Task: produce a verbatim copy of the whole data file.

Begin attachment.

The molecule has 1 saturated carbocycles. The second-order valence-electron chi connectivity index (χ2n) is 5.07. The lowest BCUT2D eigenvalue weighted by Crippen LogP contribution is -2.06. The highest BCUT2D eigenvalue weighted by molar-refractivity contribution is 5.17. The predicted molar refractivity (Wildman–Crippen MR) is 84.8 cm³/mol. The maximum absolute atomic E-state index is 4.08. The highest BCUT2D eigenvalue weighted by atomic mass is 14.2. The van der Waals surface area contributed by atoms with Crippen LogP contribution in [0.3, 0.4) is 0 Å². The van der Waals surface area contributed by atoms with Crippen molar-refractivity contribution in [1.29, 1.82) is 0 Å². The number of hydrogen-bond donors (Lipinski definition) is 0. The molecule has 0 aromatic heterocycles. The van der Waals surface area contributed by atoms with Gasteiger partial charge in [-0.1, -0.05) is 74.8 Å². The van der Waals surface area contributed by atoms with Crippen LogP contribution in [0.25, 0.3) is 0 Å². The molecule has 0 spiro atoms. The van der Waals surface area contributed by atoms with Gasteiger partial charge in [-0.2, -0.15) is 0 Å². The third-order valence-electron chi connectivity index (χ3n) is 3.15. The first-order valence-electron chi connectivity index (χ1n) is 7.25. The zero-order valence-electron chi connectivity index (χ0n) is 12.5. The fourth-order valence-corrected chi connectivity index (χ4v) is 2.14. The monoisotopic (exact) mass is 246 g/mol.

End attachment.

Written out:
The molecule has 1 saturated carbocycles. The second-order valence-electron chi connectivity index (χ2n) is 5.07. The lowest BCUT2D eigenvalue weighted by Crippen LogP contribution is -2.06. The highest BCUT2D eigenvalue weighted by molar-refractivity contribution is 5.17. The predicted molar refractivity (Wildman–Crippen MR) is 84.8 cm³/mol. The maximum absolute atomic E-state index is 4.08. The highest BCUT2D eigenvalue weighted by atomic mass is 14.2. The van der Waals surface area contributed by atoms with Crippen LogP contribution in [0.3, 0.4) is 0 Å². The van der Waals surface area contributed by atoms with Crippen molar-refractivity contribution in [1.29, 1.82) is 0 Å². The number of hydrogen-bond donors (Lipinski definition) is 0. The molecule has 0 aromatic heterocycles. The van der Waals surface area contributed by atoms with Gasteiger partial charge in [-0.1, -0.05) is 74.8 Å². The van der Waals surface area contributed by atoms with Crippen LogP contribution in [0.25, 0.3) is 0 Å². The molecule has 0 spiro atoms. The van der Waals surface area contributed by atoms with Gasteiger partial charge in [-0.2, -0.15) is 0 Å². The third-order valence-electron chi connectivity index (χ3n) is 3.15. The first-order valence-electron chi connectivity index (χ1n) is 7.25. The zero-order valence-electron chi connectivity index (χ0n) is 12.5. The fourth-order valence-corrected chi connectivity index (χ4v) is 2.14. The monoisotopic (exact) mass is 246 g/mol.